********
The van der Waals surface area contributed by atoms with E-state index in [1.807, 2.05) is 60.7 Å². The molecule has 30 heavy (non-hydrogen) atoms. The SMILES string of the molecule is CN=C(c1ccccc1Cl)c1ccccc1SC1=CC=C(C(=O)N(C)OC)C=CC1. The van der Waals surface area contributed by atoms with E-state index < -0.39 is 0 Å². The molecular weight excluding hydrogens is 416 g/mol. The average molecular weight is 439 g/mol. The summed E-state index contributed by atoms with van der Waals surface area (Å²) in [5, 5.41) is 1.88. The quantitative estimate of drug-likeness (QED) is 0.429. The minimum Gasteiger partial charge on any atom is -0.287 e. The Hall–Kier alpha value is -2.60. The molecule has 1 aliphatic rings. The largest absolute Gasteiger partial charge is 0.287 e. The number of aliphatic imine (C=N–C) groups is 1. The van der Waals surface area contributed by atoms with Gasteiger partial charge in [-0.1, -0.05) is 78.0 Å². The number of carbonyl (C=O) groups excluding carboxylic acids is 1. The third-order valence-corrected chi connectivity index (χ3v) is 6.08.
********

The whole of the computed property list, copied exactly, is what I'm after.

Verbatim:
The van der Waals surface area contributed by atoms with E-state index in [1.807, 2.05) is 60.7 Å². The molecule has 30 heavy (non-hydrogen) atoms. The SMILES string of the molecule is CN=C(c1ccccc1Cl)c1ccccc1SC1=CC=C(C(=O)N(C)OC)C=CC1. The van der Waals surface area contributed by atoms with E-state index < -0.39 is 0 Å². The molecular weight excluding hydrogens is 416 g/mol. The average molecular weight is 439 g/mol. The summed E-state index contributed by atoms with van der Waals surface area (Å²) in [5, 5.41) is 1.88. The quantitative estimate of drug-likeness (QED) is 0.429. The minimum Gasteiger partial charge on any atom is -0.287 e. The Hall–Kier alpha value is -2.60. The molecule has 1 aliphatic rings. The largest absolute Gasteiger partial charge is 0.287 e. The number of aliphatic imine (C=N–C) groups is 1. The van der Waals surface area contributed by atoms with Gasteiger partial charge in [-0.1, -0.05) is 78.0 Å². The number of carbonyl (C=O) groups excluding carboxylic acids is 1. The third-order valence-corrected chi connectivity index (χ3v) is 6.08.